Having been on the receiving end of a SAM launch, I can appreciate the concerns of the airdale admirals about having friendly missiles in the air. The aircrew is busy and really cannot tell whose missile that is burning up the sky in their vicinity. I guess you watch it for a few seconds: if it's racing across the sky it's not locked on to you; if there's no apparent motion and it just keeps getting bigger, you're the target. Hays comments on a Navy flight crew in the vicinity of a Talos missile.


The Navy flyers really didn't like to be anywhere near a ship that was firing missiles, but there were a few times when missile ships engaged NVN aircraft while our planes were in the area. I heard from a Navy BARCAP pilot who saw a Talos passing overhead at Mach 2.5 and tried to catch it (he didn't know what it was at first). He and his wingman
witnessed the destruction of a MiG by the Talos.

Unlike most SAMs the Talos was powered by a ramjet rather than a rocket motor, although it was sent on its way by a rocket booster that got it into the flight regime where the ramjet operated. That made the missile difficult to see at night because there was no huge rocket motor plume. The Talos was unlike most SAMs in another way: it attacked from above. The missile would climb to 70,000 feet and then dive on its target. That capability was used to attack the Barlock site.


As I was having my e-mail conversations with Hays, several disjoint facts and events suddenly came together and made sense. The following is informed speculation on my part.

The MiGs had become aggressive in the early months of 1972. There were several night attacks against US aircraft; the one that sticks in my mind is an attack against a B-52 cell that was dropping on Mu Gia Pass in the wee hours of one moonlit morning. The MiG pilot blew his chance and fired his Atoll missiles too early before diving for the treetops. The missiles exploded between two of the B-52s in the cell. That general aggressiveness, coupled with the fact that North Vietnamese air defenses were becoming increasingly networked made things more dicey than usual.

That air defense network could control SA-2s and MiGs and made setting up ambushes an easier thing to do. And then there is a discovery I made just recently from members of the Misty FAC community who did a return to Vietnam in 2000. The North Vietnamese had built a primitive runway between Mu Gia Pass and the DMZ from which MiGs could operate.  It was about 8000 feet long and made to look like part of the Ho Chi Minh Trail roadway. The Misty pilots who saw it and paced it off said that no American fighter could have used it – except for a Harrier. It was put into use in 1971 – 1972.

From at least December 1971 a buildup of NVA military hardware had been observed in Route Pack One. The buildup included tanks, heavy artillery, and lots of ammunition. It was pretty clear that another invasion of South Vietnam was being prepared. It is also the case that the Tet New Year occurred on 15 February 1972. It seems pretty clear to me that the North Vietnamese leadership was planning a Tet '72. However, General John Lavelle, 7th Air Force Commander in Saigon, ordered a series of strikes against the buildup in January 1972. The strikes put the NVA timetable off enough so that it could not kick off a Tet offensive. Lavelle's actions got him fired, allegedly because he violated policy about striking targets in North Vietnam.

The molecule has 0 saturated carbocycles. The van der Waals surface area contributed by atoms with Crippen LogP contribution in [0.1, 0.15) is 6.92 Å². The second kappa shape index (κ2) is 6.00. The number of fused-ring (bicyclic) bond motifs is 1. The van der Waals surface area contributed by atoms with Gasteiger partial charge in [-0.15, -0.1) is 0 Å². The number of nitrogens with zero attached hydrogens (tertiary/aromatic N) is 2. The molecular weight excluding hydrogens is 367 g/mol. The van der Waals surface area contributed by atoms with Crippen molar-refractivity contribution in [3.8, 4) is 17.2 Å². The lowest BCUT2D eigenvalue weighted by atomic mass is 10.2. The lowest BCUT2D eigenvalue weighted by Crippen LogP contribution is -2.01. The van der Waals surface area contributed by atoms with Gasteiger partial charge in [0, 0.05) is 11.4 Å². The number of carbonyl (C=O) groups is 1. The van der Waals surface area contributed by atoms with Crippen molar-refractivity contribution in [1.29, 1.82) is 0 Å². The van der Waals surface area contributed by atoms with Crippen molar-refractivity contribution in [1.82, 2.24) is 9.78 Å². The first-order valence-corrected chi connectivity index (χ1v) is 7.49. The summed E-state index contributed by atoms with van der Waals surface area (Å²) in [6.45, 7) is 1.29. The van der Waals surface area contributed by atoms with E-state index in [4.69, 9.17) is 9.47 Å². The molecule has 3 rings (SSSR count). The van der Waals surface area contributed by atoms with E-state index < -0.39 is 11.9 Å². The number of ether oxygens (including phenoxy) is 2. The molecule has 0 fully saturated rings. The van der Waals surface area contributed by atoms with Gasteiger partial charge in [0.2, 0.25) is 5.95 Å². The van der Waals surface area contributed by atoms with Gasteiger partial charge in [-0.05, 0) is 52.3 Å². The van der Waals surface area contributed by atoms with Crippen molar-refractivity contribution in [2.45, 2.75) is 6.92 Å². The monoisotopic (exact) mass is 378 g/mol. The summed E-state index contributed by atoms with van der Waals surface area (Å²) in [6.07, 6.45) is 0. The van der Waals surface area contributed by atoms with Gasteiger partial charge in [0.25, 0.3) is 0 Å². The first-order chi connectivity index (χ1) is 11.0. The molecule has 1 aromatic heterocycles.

As we were to learn when the NVA invasion did begin around Easter 1972, they came prepared to give their ground forces some cover from attacking US aircraft. About a week before Easter I recall receiving an intelligence briefing that photo recce sorties had discovered a number of abandoned SA-2 missile sites in North Vietnam. All the equipment associated with those sites seemingly disappeared and could not be accounted for. We found out what happened to all that equipment when the Easter Offensive began: the missing SA-2s had been taken south to give air cover to the invading ground forces.

It appears that the planned air cover also included MiGs being controlled by a mobile and networked Barlock site somewhere in central North Vietnam west of Vinh. The crew of the USS Oklahoma City engaged that Barlock site and essentially took MiG air cover out of the invasion plan. I have to wonder how the Easter invasion would have gone if the NVA had both SAMS and MiGs giving their ground forces cover.

Addendum:  I recently received an update from Phil Hays.  He finally located someone who kept notes about Talos engagements back there all those years ago.  Phil pinpointed that Bar Lock kill to February 4, 1972.

07 May 2010

V-E Day

Even though I was five years old (actually about half way to my sixth birthday) I have a recollection of V-E Day, that is, Victory in Europe Day:  The day Nazi Germany unconditionally surrendered to allied forces.

May 8th is the sixty-fifth anniversary of V-E Day.  Without having known all out war, young people today cannot begin to appreciate the feeling of relief and jubilation at the fact of Nazi Germany's surrender.  As best I recall, it was a fairly warm day in May, and when the news broke it was some time in the afternoon of a sunny day.  As best I recall, church bells started ringing; the bell in the dome of the county courthouse, maybe ten blocks north of where we lived, started chiming.  Normally, the bell was part of the clock housed in the dome and chimed the hour (and maybe the quarter and half hour too).  We could hear car horns blaring.  The steam whistle in the shop at the railroad repair yards to the northwest of us started tooting.  It went on and on.